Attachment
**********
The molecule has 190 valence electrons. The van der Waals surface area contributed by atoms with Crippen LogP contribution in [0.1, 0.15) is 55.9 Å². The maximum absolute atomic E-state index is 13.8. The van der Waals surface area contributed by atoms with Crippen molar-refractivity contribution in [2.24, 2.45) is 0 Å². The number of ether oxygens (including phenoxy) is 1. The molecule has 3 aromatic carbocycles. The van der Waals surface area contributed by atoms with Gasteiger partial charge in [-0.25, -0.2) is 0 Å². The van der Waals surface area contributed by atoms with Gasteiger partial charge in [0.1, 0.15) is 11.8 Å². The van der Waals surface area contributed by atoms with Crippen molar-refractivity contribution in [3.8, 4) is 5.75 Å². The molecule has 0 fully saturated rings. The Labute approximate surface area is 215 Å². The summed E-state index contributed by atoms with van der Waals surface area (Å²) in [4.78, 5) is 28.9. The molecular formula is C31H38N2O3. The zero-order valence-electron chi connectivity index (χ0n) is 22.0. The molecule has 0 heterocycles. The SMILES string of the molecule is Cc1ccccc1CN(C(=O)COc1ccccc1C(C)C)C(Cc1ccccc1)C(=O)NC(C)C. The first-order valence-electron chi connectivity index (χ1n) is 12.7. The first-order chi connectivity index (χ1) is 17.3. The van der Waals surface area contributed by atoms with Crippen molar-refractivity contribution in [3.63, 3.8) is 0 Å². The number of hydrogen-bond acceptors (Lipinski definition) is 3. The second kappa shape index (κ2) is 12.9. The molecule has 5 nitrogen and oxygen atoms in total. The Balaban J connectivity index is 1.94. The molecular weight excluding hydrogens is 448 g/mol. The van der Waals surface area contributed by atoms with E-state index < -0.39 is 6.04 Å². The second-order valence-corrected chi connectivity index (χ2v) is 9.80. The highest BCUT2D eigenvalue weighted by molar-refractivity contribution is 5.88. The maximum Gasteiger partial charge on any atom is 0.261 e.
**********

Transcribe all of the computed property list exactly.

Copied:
The molecule has 190 valence electrons. The van der Waals surface area contributed by atoms with Crippen LogP contribution in [0.1, 0.15) is 55.9 Å². The maximum absolute atomic E-state index is 13.8. The van der Waals surface area contributed by atoms with Crippen molar-refractivity contribution in [2.24, 2.45) is 0 Å². The number of ether oxygens (including phenoxy) is 1. The molecule has 3 aromatic carbocycles. The van der Waals surface area contributed by atoms with Gasteiger partial charge in [-0.25, -0.2) is 0 Å². The van der Waals surface area contributed by atoms with Gasteiger partial charge in [0.1, 0.15) is 11.8 Å². The van der Waals surface area contributed by atoms with Crippen molar-refractivity contribution in [3.8, 4) is 5.75 Å². The molecule has 0 fully saturated rings. The Labute approximate surface area is 215 Å². The summed E-state index contributed by atoms with van der Waals surface area (Å²) in [4.78, 5) is 28.9. The molecular formula is C31H38N2O3. The zero-order valence-electron chi connectivity index (χ0n) is 22.0. The molecule has 0 heterocycles. The SMILES string of the molecule is Cc1ccccc1CN(C(=O)COc1ccccc1C(C)C)C(Cc1ccccc1)C(=O)NC(C)C. The first-order valence-electron chi connectivity index (χ1n) is 12.7. The first-order chi connectivity index (χ1) is 17.3. The van der Waals surface area contributed by atoms with Crippen molar-refractivity contribution in [3.63, 3.8) is 0 Å². The number of hydrogen-bond acceptors (Lipinski definition) is 3. The second kappa shape index (κ2) is 12.9. The molecule has 5 nitrogen and oxygen atoms in total. The Balaban J connectivity index is 1.94. The molecular weight excluding hydrogens is 448 g/mol. The van der Waals surface area contributed by atoms with E-state index < -0.39 is 6.04 Å². The second-order valence-corrected chi connectivity index (χ2v) is 9.80. The highest BCUT2D eigenvalue weighted by molar-refractivity contribution is 5.88. The maximum Gasteiger partial charge on any atom is 0.261 e.